Former President Pedro Castillo, a rural school teacher and trade unionist who had never previously held public office, was elected in 2021 on a platform that promised to end monopolies and enact major social spending, representing a major victory for the most exploited and oppressed segments of Peruvian society. It marked a new era for Peru, a break from the neoliberal model that has governed the country for decades and a challenge to the multinational corporations controlling the extractive mining and oil industries. Unsurprisingly, Castillo’s administration faced fierce right-wing opposition at every turn, from the conservative-controlled Congress and Lima-based political elite to the mainstream media. They were determined to get rid of him, and right-wing lawmakers carried out a series of three impeachment attempts during Castillo’s term. In a last-ditch effort to outmaneuver the third attempt, Castillo called for the dissolution of Congress and the creation of an emergency government. Desperate for an excuse to remove Casillo from power, the far-right Congress used this move, which technically violated the Constitution, as a pretext to overthrow and imprison him. Regardless of its technical legality, the ouster has been more popular with Peru’s capitalist class than with the civilian majority. Surveys have placed Boluarte’s approval rating at around 12 percent among the general population, and a whopping 71 percent among CEOs.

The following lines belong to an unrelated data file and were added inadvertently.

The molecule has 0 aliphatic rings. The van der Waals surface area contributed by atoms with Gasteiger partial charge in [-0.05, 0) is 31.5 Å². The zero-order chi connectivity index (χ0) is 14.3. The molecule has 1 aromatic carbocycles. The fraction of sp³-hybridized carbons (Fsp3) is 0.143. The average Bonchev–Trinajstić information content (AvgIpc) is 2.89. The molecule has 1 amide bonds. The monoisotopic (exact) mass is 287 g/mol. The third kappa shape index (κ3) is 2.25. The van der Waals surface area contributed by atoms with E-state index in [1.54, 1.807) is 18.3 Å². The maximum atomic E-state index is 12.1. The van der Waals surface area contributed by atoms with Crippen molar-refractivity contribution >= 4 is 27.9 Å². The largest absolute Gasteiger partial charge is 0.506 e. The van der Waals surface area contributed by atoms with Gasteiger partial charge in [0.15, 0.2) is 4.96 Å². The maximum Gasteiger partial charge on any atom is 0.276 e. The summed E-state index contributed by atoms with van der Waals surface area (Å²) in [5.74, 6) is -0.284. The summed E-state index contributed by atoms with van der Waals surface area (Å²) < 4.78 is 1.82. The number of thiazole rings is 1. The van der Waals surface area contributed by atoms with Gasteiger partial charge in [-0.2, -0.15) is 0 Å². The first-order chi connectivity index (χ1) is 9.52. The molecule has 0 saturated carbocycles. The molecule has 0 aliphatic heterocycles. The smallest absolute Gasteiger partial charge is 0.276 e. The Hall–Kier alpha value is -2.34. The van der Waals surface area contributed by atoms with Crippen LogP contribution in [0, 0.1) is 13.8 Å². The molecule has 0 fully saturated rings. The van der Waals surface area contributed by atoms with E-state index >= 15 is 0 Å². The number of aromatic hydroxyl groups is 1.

Since January, a diverse group of House Democrats has been pressuring the Biden administration on Peru’s political crisis, calling on the US to stop all US military aid to the Boluarte government until the “pattern of repression” has ended and the country’s authorities take steps to investigate human rights violations and prosecute those responsible. Twenty Democratic lawmakers, led by Representative Susan Wild of Pennsylvania, wrote a letter to Biden to try to push the US to publicly denounce the Boluarte government’s repression. “We are concerned that, in the current context, statements by U.S. officials in support of the Boluarte Administration or calling for ‘peace on all sides’ send an ambiguous message,” the letter read.

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In June, New York Representative Alexandria Ocasio-Cortez increased the momentum, pushing a measure to cut military aid to Peru until “free and fair” presidential and congressional elections are held. The amendment, which would have required the Pentagon to report back on the crimes committed by state security forces, was blocked from receiving a vote on the House floor by the GOP-controlled House Rules Committee. Ocasio-Cortez had introduced the amendment weeks after US troops arrived with weapons in Peru to carry out “cooperative training activities.”